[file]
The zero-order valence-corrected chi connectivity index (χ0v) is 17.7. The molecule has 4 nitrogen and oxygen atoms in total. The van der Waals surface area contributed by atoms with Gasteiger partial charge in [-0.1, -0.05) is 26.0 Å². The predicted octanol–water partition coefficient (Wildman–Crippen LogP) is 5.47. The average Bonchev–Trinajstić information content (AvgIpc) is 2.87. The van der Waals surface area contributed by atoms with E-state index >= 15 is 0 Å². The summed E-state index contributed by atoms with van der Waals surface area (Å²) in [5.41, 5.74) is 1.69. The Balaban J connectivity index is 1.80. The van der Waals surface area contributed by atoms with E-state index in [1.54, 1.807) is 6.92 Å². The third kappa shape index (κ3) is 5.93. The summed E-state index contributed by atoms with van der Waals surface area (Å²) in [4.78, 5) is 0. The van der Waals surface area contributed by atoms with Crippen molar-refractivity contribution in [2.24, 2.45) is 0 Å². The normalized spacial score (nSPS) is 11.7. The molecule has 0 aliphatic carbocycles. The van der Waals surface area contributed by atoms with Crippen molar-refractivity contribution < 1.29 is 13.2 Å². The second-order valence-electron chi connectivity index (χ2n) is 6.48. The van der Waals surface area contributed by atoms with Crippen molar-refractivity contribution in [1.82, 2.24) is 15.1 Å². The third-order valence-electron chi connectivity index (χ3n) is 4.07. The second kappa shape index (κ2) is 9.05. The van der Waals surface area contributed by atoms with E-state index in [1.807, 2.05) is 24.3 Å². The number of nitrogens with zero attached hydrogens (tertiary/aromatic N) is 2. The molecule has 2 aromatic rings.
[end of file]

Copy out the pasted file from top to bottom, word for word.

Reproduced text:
The zero-order valence-corrected chi connectivity index (χ0v) is 17.7. The molecule has 4 nitrogen and oxygen atoms in total. The van der Waals surface area contributed by atoms with Gasteiger partial charge in [-0.1, -0.05) is 26.0 Å². The predicted octanol–water partition coefficient (Wildman–Crippen LogP) is 5.47. The average Bonchev–Trinajstić information content (AvgIpc) is 2.87. The van der Waals surface area contributed by atoms with E-state index >= 15 is 0 Å². The summed E-state index contributed by atoms with van der Waals surface area (Å²) in [5.41, 5.74) is 1.69. The Balaban J connectivity index is 1.80. The van der Waals surface area contributed by atoms with E-state index in [1.54, 1.807) is 6.92 Å². The third kappa shape index (κ3) is 5.93. The summed E-state index contributed by atoms with van der Waals surface area (Å²) in [4.78, 5) is 0. The van der Waals surface area contributed by atoms with Crippen molar-refractivity contribution in [2.24, 2.45) is 0 Å². The normalized spacial score (nSPS) is 11.7. The molecule has 0 aliphatic carbocycles. The van der Waals surface area contributed by atoms with Crippen molar-refractivity contribution < 1.29 is 13.2 Å². The second-order valence-electron chi connectivity index (χ2n) is 6.48. The van der Waals surface area contributed by atoms with Crippen molar-refractivity contribution in [1.82, 2.24) is 15.1 Å². The third-order valence-electron chi connectivity index (χ3n) is 4.07. The second kappa shape index (κ2) is 9.05. The van der Waals surface area contributed by atoms with E-state index in [1.807, 2.05) is 24.3 Å². The number of nitrogens with zero attached hydrogens (tertiary/aromatic N) is 2. The molecule has 2 aromatic rings.